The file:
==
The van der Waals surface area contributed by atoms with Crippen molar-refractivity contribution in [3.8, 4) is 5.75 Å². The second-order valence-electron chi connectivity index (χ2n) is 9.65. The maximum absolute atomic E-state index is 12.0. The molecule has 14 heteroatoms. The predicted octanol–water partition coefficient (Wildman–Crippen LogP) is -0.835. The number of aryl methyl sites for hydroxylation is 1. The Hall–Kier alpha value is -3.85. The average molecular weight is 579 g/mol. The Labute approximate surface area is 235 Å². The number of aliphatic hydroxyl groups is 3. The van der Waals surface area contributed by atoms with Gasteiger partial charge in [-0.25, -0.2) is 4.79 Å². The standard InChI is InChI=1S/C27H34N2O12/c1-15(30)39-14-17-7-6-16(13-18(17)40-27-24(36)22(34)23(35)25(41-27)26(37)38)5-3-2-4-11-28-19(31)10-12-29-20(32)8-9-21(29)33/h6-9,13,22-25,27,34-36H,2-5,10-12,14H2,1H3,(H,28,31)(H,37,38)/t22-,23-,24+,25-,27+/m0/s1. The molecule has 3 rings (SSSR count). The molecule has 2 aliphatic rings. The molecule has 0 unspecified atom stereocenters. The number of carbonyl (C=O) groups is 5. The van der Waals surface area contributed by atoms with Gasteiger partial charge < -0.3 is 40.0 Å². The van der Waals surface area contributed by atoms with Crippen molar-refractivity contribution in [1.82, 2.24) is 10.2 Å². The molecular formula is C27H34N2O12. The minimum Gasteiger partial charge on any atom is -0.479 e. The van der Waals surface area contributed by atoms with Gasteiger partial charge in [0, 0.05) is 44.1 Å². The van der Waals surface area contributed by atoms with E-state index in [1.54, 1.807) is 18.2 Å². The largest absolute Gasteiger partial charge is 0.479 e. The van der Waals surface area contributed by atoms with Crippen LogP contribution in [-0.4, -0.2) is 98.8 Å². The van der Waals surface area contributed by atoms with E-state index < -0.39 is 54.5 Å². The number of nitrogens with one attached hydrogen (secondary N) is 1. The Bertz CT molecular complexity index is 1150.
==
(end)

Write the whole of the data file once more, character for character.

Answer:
The van der Waals surface area contributed by atoms with Crippen molar-refractivity contribution in [3.8, 4) is 5.75 Å². The second-order valence-electron chi connectivity index (χ2n) is 9.65. The maximum absolute atomic E-state index is 12.0. The molecule has 14 heteroatoms. The predicted octanol–water partition coefficient (Wildman–Crippen LogP) is -0.835. The number of aryl methyl sites for hydroxylation is 1. The Hall–Kier alpha value is -3.85. The average molecular weight is 579 g/mol. The Labute approximate surface area is 235 Å². The number of aliphatic hydroxyl groups is 3. The van der Waals surface area contributed by atoms with Gasteiger partial charge in [-0.25, -0.2) is 4.79 Å². The standard InChI is InChI=1S/C27H34N2O12/c1-15(30)39-14-17-7-6-16(13-18(17)40-27-24(36)22(34)23(35)25(41-27)26(37)38)5-3-2-4-11-28-19(31)10-12-29-20(32)8-9-21(29)33/h6-9,13,22-25,27,34-36H,2-5,10-12,14H2,1H3,(H,28,31)(H,37,38)/t22-,23-,24+,25-,27+/m0/s1. The molecule has 3 rings (SSSR count). The molecule has 2 aliphatic rings. The molecule has 0 unspecified atom stereocenters. The number of carbonyl (C=O) groups is 5. The van der Waals surface area contributed by atoms with Gasteiger partial charge < -0.3 is 40.0 Å². The van der Waals surface area contributed by atoms with Crippen molar-refractivity contribution in [1.82, 2.24) is 10.2 Å². The molecular formula is C27H34N2O12. The minimum Gasteiger partial charge on any atom is -0.479 e. The van der Waals surface area contributed by atoms with Gasteiger partial charge in [0, 0.05) is 44.1 Å². The van der Waals surface area contributed by atoms with E-state index in [1.54, 1.807) is 18.2 Å². The largest absolute Gasteiger partial charge is 0.479 e. The van der Waals surface area contributed by atoms with Crippen LogP contribution in [-0.4, -0.2) is 98.8 Å². The van der Waals surface area contributed by atoms with E-state index < -0.39 is 54.5 Å². The number of nitrogens with one attached hydrogen (secondary N) is 1. The Bertz CT molecular complexity index is 1150.